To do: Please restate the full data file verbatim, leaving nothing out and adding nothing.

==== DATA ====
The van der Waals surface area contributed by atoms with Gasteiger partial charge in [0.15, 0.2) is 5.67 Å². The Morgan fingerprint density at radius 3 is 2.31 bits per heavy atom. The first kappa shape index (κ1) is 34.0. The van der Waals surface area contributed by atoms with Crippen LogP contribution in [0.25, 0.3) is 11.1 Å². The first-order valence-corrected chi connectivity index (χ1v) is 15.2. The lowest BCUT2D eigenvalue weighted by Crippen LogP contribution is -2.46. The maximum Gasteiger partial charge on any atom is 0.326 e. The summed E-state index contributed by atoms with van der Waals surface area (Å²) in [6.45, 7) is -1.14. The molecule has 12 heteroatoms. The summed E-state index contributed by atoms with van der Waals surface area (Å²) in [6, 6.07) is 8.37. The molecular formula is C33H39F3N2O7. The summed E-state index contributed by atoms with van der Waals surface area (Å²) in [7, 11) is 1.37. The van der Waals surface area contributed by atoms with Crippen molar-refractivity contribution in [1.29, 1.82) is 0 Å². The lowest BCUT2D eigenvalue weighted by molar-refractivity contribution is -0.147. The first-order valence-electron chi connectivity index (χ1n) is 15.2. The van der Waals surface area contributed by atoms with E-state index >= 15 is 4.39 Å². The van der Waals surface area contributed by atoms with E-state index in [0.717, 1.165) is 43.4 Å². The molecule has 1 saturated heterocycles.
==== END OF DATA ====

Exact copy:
The van der Waals surface area contributed by atoms with Gasteiger partial charge in [0.15, 0.2) is 5.67 Å². The Morgan fingerprint density at radius 3 is 2.31 bits per heavy atom. The first kappa shape index (κ1) is 34.0. The van der Waals surface area contributed by atoms with Crippen LogP contribution in [0.25, 0.3) is 11.1 Å². The first-order valence-corrected chi connectivity index (χ1v) is 15.2. The lowest BCUT2D eigenvalue weighted by Crippen LogP contribution is -2.46. The maximum Gasteiger partial charge on any atom is 0.326 e. The summed E-state index contributed by atoms with van der Waals surface area (Å²) in [6.45, 7) is -1.14. The molecule has 12 heteroatoms. The summed E-state index contributed by atoms with van der Waals surface area (Å²) in [6, 6.07) is 8.37. The molecular formula is C33H39F3N2O7. The summed E-state index contributed by atoms with van der Waals surface area (Å²) in [7, 11) is 1.37. The van der Waals surface area contributed by atoms with Crippen molar-refractivity contribution in [1.29, 1.82) is 0 Å². The lowest BCUT2D eigenvalue weighted by molar-refractivity contribution is -0.147. The first-order valence-electron chi connectivity index (χ1n) is 15.2. The van der Waals surface area contributed by atoms with E-state index >= 15 is 4.39 Å². The van der Waals surface area contributed by atoms with E-state index in [0.717, 1.165) is 43.4 Å². The molecule has 1 saturated heterocycles.